Last week, the Department of Justice Office of the Inspector General (OIG) released a report examining the Drug Enforcement Administration’s (DEA) aviation operations within the Department of Defense (DOD) in Afghanistan. The OIG found that the DEA and DoD had spent $86 million over 7 years on an aircraft that missed every delivery date and failed to comply with numerous federal regulations when purchasing and modifying the aircraft.
The DEA purchased the ATR 42-500 aircraft for $8.6 million in 2008 to support the DEA’s counternarcotics efforts in Afghanistan. DoD agreed to modify the aircraft with surveillance equipment and other capabilities for intended use in the Global Discovery Program. Since 2008, when the aircraft was originally purchased, the DEA and DoD have spent a whopping $86 million on the ATR 42-500 aircraft, including modifications to the aircraft and a hangar at the Kabul International Airport in Afghanistan. However, after 7 years the OIG found that “the aircraft remains inoperable, resting on jacks, and has never actually flown in Afghanistan.”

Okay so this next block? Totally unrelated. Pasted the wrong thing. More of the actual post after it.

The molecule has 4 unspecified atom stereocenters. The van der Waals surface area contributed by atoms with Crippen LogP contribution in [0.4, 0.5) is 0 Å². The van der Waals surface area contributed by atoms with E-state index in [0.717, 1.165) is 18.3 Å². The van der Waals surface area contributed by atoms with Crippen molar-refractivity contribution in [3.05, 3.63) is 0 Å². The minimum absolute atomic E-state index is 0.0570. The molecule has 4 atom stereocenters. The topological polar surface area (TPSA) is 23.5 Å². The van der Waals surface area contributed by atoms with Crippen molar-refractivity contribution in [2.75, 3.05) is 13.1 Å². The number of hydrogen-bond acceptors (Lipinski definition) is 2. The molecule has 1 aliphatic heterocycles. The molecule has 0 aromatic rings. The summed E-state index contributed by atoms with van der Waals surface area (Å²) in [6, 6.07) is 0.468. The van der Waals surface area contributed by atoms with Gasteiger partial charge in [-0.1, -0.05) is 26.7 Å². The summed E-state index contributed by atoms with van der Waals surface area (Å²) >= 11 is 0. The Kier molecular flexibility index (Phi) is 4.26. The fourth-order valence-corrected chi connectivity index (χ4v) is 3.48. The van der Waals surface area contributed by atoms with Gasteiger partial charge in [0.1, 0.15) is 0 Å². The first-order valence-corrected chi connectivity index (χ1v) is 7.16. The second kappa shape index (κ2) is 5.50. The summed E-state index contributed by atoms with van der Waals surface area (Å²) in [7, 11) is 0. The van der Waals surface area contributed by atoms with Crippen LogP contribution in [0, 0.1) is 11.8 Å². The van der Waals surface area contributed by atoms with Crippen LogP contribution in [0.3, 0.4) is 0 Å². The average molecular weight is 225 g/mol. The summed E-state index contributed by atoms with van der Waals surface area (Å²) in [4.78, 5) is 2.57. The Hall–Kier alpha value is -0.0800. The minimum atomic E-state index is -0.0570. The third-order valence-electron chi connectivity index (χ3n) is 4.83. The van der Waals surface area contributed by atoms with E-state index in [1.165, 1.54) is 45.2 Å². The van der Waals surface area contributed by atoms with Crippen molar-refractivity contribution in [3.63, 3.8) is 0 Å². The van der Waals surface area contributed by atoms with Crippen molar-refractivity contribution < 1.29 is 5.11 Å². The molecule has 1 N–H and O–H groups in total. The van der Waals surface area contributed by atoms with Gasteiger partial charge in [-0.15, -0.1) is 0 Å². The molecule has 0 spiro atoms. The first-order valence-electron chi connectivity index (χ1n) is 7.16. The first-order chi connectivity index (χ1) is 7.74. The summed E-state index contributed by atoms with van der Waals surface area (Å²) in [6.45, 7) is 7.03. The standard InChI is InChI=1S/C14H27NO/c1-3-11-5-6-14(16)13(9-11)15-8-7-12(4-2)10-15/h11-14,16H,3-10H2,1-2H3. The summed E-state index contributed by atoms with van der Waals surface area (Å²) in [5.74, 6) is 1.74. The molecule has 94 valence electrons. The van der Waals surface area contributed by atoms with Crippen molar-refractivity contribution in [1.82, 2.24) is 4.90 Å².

The OIG also found the DEA diverted millions to the aircraft through five memoranda of understandings intended for other aircraft operations in Afghanistan. The report questions additional expenditures the DEA made including, “maintenance costs for one aircraft that never flew in Afghanistan and two additional aircraft involved in unrelated DEA missions; training for DEA and contract personnel who never went to Afghanistan; and travel for missions that were unrelated to the DEA’s aviation operations in Afghanistan.”
The OIG report made 13 recommendations to the DEA to improve oversight for aviation operations and the Global Discovery Program. Read the full release.
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